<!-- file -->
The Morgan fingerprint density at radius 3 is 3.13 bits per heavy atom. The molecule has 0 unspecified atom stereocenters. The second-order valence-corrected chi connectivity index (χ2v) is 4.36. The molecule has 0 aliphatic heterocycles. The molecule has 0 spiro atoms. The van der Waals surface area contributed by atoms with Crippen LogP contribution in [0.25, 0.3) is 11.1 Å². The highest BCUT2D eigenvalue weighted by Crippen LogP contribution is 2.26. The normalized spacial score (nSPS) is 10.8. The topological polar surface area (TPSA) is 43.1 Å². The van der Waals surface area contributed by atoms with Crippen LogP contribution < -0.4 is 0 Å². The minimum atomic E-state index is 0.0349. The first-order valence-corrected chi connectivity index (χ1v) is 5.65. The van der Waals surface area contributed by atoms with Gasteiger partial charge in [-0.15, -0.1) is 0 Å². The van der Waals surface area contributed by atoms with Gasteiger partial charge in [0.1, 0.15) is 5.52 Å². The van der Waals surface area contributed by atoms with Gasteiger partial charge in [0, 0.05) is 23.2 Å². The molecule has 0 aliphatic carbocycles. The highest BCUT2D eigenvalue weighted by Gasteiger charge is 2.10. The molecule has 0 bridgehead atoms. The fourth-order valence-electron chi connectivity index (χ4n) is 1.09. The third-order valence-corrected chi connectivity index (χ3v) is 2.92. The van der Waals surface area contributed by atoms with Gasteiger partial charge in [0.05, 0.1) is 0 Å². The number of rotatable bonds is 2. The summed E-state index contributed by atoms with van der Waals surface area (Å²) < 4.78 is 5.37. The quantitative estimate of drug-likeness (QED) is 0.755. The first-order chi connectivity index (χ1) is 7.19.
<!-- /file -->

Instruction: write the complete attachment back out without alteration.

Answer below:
The Morgan fingerprint density at radius 3 is 3.13 bits per heavy atom. The molecule has 0 unspecified atom stereocenters. The second-order valence-corrected chi connectivity index (χ2v) is 4.36. The molecule has 0 aliphatic heterocycles. The molecule has 0 spiro atoms. The van der Waals surface area contributed by atoms with Crippen LogP contribution in [0.25, 0.3) is 11.1 Å². The highest BCUT2D eigenvalue weighted by Crippen LogP contribution is 2.26. The normalized spacial score (nSPS) is 10.8. The topological polar surface area (TPSA) is 43.1 Å². The van der Waals surface area contributed by atoms with Crippen LogP contribution < -0.4 is 0 Å². The minimum atomic E-state index is 0.0349. The first-order valence-corrected chi connectivity index (χ1v) is 5.65. The van der Waals surface area contributed by atoms with Gasteiger partial charge in [-0.15, -0.1) is 0 Å². The van der Waals surface area contributed by atoms with Gasteiger partial charge in [0.1, 0.15) is 5.52 Å². The van der Waals surface area contributed by atoms with Gasteiger partial charge in [0, 0.05) is 23.2 Å². The molecule has 0 aliphatic carbocycles. The highest BCUT2D eigenvalue weighted by Gasteiger charge is 2.10. The molecule has 0 bridgehead atoms. The fourth-order valence-electron chi connectivity index (χ4n) is 1.09. The third-order valence-corrected chi connectivity index (χ3v) is 2.92. The van der Waals surface area contributed by atoms with Gasteiger partial charge in [0.05, 0.1) is 0 Å². The number of rotatable bonds is 2. The summed E-state index contributed by atoms with van der Waals surface area (Å²) < 4.78 is 5.37. The quantitative estimate of drug-likeness (QED) is 0.755. The first-order chi connectivity index (χ1) is 7.19.